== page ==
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Plantation

Plantation Downloaded from http://read.dukeupress.edu/environmental-humanities/article-pdf/14/2/361/1613839/361chao.pdf by DEEPDYVE INC user on 12 August 2022 LIVI NG LEXI CON F OR THE E NV I R ONMENTA L HU MAN I T I ES SOPHIE CHAO Department of Anthropology, University of Sydney, Australia atricius, an Indigenous Marind elder, is teaching me how to listen to plantations. P We are standing in a 50,000-hectare oil palm concession in the Indonesian-controlled region of West Papua. Before oil palm, this land was home to many of Patricius’skin— cassowaries, possums, birds of paradise, sago palms. Now, an uncanny silence presides in the plantation, interrupted occasionally by crashing bulldozers, roaring chainsaws, and effluents spewing from the mill. There are no animals to be heard or movements detected. Rows of identical, equidistant oil palms extend into the horizon. Every so often, a gentle breeze animates the canopy. A senescing frond creaks. An invisible cicada strid- ulates in the overstory. Otherwise, only silence and singularity. My gaze follows Patri- cius’s arm as it unfurls slowly, capturing within its span the regimented landscape be- fore us. “Welcome to the plantation,” my companion declares, “welcome to the forests of the future.” As material formation and conceptual analytic, the plantation offers fertile grounds http://www.deepdyve.com/assets/images/DeepDyve-Logo-lg.png Environmental Humanities Duke University Press

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Copyright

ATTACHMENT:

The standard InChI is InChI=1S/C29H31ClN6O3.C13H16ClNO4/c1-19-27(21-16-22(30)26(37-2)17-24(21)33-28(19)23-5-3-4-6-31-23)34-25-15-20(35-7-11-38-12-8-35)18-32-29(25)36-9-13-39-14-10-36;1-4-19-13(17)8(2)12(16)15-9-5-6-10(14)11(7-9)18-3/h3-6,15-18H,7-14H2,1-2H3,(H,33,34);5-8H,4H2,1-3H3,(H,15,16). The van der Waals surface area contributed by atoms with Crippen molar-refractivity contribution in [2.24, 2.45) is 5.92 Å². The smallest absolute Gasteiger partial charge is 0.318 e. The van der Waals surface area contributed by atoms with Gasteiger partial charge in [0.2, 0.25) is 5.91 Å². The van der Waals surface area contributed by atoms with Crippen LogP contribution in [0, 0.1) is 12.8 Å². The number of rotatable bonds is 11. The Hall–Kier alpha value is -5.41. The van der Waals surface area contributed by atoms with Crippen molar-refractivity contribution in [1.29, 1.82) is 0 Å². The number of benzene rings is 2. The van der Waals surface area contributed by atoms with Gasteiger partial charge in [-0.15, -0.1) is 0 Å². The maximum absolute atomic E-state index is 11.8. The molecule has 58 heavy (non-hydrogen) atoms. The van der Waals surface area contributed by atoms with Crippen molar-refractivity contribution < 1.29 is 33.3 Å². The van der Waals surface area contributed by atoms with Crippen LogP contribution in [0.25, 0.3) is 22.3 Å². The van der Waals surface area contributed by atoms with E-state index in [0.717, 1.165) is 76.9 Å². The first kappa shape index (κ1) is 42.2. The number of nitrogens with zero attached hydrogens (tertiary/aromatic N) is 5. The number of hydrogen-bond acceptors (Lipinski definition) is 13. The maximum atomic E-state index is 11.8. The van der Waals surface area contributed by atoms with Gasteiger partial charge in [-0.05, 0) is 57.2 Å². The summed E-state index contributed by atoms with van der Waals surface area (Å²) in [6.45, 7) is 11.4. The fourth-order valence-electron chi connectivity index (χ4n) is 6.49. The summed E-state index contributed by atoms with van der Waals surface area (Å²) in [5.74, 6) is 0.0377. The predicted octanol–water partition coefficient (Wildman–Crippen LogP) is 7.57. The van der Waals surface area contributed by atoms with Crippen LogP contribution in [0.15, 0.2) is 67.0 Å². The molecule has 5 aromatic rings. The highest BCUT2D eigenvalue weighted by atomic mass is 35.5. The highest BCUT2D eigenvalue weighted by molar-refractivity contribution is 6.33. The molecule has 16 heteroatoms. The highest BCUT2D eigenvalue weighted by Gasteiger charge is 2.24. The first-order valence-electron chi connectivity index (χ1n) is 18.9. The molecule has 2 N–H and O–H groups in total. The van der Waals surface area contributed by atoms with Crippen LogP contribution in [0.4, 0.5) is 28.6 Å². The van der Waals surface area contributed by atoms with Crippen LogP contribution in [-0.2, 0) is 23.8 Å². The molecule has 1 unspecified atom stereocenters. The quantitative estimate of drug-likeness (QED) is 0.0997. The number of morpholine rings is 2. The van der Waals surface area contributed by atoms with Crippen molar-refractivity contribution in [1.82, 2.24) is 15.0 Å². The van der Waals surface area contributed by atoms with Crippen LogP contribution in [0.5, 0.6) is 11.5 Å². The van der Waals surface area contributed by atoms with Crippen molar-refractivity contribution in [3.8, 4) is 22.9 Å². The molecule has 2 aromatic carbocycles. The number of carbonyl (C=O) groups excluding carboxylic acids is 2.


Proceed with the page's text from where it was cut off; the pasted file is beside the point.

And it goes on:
© 2022 Sophie Chao
ISSN
2201-1919
eISSN
2201-1919
DOI
10.1215/22011919-9712423
Publisher site
See Article on Publisher Site

Abstract

Downloaded from http://read.dukeupress.edu/environmental-humanities/article-pdf/14/2/361/1613839/361chao.pdf by DEEPDYVE INC user on 12 August 2022 LIVI NG LEXI CON F OR THE E NV I R ONMENTA L HU MAN I T I ES SOPHIE CHAO Department of Anthropology, University of Sydney, Australia atricius, an Indigenous Marind elder, is teaching me how to listen to plantations. P We are standing in a 50,000-hectare oil palm concession in the Indonesian-controlled region of West Papua. Before oil palm, this land was home to many of Patricius’skin— cassowaries, possums, birds of paradise, sago palms. Now, an uncanny silence presides in the plantation, interrupted occasionally by crashing bulldozers, roaring chainsaws, and effluents spewing from the mill. There are no animals to be heard or movements detected. Rows of identical, equidistant oil palms extend into the horizon. Every so often, a gentle breeze animates the canopy. A senescing frond creaks. An invisible cicada strid- ulates in the overstory. Otherwise, only silence and singularity. My gaze follows Patri- cius’s arm as it unfurls slowly, capturing within its span the regimented landscape be- fore us. “Welcome to the plantation,” my companion declares, “welcome to the forests of the future.” As material formation and conceptual analytic, the plantation offers fertile grounds

Journal

Environmental HumanitiesDuke University Press

Published: Jul 1, 2022

References